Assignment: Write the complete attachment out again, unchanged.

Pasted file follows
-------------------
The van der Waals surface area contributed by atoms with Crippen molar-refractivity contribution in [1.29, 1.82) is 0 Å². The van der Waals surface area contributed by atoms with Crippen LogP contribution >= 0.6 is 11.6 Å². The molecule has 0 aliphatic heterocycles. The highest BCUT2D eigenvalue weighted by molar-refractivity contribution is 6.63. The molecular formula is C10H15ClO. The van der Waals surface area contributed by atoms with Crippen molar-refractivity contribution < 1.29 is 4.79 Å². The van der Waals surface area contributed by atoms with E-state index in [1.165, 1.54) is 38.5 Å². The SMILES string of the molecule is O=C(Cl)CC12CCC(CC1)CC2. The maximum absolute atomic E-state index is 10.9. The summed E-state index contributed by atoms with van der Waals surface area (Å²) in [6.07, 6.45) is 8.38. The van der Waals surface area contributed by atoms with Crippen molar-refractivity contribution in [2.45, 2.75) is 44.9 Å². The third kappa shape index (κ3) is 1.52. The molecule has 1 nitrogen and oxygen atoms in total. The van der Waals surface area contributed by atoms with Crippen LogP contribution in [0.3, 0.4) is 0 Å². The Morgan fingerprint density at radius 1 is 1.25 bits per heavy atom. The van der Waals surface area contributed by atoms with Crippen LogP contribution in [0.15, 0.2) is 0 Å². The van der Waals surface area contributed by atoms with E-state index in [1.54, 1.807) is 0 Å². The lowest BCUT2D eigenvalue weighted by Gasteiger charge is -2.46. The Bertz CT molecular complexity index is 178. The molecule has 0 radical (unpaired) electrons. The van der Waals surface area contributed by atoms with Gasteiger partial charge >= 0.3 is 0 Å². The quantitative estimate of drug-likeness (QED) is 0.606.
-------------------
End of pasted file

The van der Waals surface area contributed by atoms with Crippen molar-refractivity contribution in [1.29, 1.82) is 0 Å². The van der Waals surface area contributed by atoms with Crippen LogP contribution >= 0.6 is 11.6 Å². The molecule has 0 aliphatic heterocycles. The highest BCUT2D eigenvalue weighted by molar-refractivity contribution is 6.63. The molecular formula is C10H15ClO. The van der Waals surface area contributed by atoms with Crippen molar-refractivity contribution < 1.29 is 4.79 Å². The van der Waals surface area contributed by atoms with E-state index in [1.165, 1.54) is 38.5 Å². The SMILES string of the molecule is O=C(Cl)CC12CCC(CC1)CC2. The maximum absolute atomic E-state index is 10.9. The summed E-state index contributed by atoms with van der Waals surface area (Å²) in [6.07, 6.45) is 8.38. The van der Waals surface area contributed by atoms with Crippen molar-refractivity contribution in [2.45, 2.75) is 44.9 Å². The third kappa shape index (κ3) is 1.52. The molecule has 1 nitrogen and oxygen atoms in total. The van der Waals surface area contributed by atoms with Crippen LogP contribution in [0.3, 0.4) is 0 Å². The Morgan fingerprint density at radius 1 is 1.25 bits per heavy atom. The van der Waals surface area contributed by atoms with Crippen LogP contribution in [0.15, 0.2) is 0 Å². The van der Waals surface area contributed by atoms with E-state index in [1.54, 1.807) is 0 Å². The lowest BCUT2D eigenvalue weighted by Gasteiger charge is -2.46. The Bertz CT molecular complexity index is 178. The molecule has 0 radical (unpaired) electrons. The van der Waals surface area contributed by atoms with Gasteiger partial charge >= 0.3 is 0 Å². The quantitative estimate of drug-likeness (QED) is 0.606.